According to an MW presentation, the mobile app ARTeMuse managed to increase the time visitors spent per artwork from 30 seconds to 3 minutes. To me this means the technology created entirely new visitors, because the quality of their visit has increased dramatically.
Another example I found while finishing last quarter’s new media report today. On an average, about 0.6% of all visits to our website result in a contribution of some sort (comment, favourite, etc.). Earlier this year, we ran an architecture project with a very specific focus on people interested in culture and architecture (not “new” visitors from the supposed country). In this project, 4.9% of all visits resulted in interaction and participation. Again, not new visitors per se, yet they feel very new. Read the rest of this entry »
Posted: March 11th, 2011 | Author: Jasper Visser | Filed under: People | Tags: badges, engagement, foursquare, games, points, rewards, thoughts, visitors | 3 Comments »
Photo by What What on Flickr (CC BY-NC-SA)
Foursquare has proven pretty successful at making people do stuff they don’t really need to do. Checking in on Foursquare is like visiting a local museum or gallery: it will not save your life but it’s fun to do so once in a while. One reason, I think, Foursquare is popular is because of its reward system. In the recent 3.0 release a lot of new options have been added to earn points and be really cool.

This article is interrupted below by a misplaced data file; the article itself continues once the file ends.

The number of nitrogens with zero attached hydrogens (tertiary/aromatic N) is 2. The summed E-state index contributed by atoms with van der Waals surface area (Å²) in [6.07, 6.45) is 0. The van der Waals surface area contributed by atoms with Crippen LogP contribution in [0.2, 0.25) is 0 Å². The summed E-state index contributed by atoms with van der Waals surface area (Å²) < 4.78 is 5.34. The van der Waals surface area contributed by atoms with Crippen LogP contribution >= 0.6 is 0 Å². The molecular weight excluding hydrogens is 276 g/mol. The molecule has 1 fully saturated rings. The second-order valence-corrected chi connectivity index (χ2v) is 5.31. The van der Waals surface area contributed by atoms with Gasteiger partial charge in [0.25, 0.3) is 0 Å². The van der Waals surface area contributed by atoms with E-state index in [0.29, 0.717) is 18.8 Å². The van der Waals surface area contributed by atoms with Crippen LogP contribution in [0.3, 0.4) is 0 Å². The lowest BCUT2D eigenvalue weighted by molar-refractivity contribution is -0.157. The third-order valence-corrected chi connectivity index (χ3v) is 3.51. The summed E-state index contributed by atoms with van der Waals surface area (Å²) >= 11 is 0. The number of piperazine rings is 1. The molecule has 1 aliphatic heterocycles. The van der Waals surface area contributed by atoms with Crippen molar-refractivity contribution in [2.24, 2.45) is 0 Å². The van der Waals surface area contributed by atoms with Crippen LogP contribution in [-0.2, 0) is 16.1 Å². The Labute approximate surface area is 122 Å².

I know a lot of places offer rewards to returning visitors, etc. Foursquare 3.0 takes this to the next level. Maybe among the many things they reward there’s one or two we could apply to the physical visitors of our museums.
- First visit to a venue
First times are always tricky: they determine if there will be a second or not. A good first impression rocks. Foursquare gives quite some points. A museum might give a special tour, flyer, or even a discount (as people do not yet know if it will be worth their money). “First time visitors enter for free. See if you will come again!”
- Returning visitors
Foursquare used to reward loyalty with turning you into a mayor and offering badges. Now they’re also handing out points for returning visits. My hairdresser does as well, with a nice discount if I come back within 4, 5 or 6 weeks. At museum, for instance a sign at the exit: “Don’t throw away your ticket, it’s worth a coffee next time you’re around.”
- Welcome back
One of the best new rewards in Foursquare 3.0 are the points awarded for returning after a long time (to playing the game, to a venue). It feels like Foursquare has personally waited for my return and that feels good. So, how about inviting people with old catalogues, flyers or tickets who are not friends or members to a special opening of a new exhibition? Read the rest of this entry »